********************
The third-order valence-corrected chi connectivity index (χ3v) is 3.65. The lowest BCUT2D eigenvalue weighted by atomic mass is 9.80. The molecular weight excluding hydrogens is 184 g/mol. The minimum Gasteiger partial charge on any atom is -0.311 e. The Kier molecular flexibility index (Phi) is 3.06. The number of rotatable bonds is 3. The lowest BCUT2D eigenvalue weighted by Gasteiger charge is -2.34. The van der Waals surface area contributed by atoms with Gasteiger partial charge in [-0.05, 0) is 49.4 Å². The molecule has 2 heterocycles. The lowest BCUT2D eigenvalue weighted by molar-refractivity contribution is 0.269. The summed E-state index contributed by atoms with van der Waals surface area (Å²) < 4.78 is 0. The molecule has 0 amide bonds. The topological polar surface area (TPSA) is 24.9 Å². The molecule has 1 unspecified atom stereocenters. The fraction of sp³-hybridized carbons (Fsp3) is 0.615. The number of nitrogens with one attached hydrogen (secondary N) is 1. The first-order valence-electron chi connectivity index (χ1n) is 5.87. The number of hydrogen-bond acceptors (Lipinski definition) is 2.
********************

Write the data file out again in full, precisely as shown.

The third-order valence-corrected chi connectivity index (χ3v) is 3.65. The lowest BCUT2D eigenvalue weighted by atomic mass is 9.80. The molecular weight excluding hydrogens is 184 g/mol. The minimum Gasteiger partial charge on any atom is -0.311 e. The Kier molecular flexibility index (Phi) is 3.06. The number of rotatable bonds is 3. The lowest BCUT2D eigenvalue weighted by Gasteiger charge is -2.34. The van der Waals surface area contributed by atoms with Gasteiger partial charge in [-0.05, 0) is 49.4 Å². The molecule has 2 heterocycles. The lowest BCUT2D eigenvalue weighted by molar-refractivity contribution is 0.269. The summed E-state index contributed by atoms with van der Waals surface area (Å²) < 4.78 is 0. The molecule has 0 amide bonds. The topological polar surface area (TPSA) is 24.9 Å². The molecule has 1 unspecified atom stereocenters. The fraction of sp³-hybridized carbons (Fsp3) is 0.615. The number of nitrogens with one attached hydrogen (secondary N) is 1. The first-order valence-electron chi connectivity index (χ1n) is 5.87. The number of hydrogen-bond acceptors (Lipinski definition) is 2.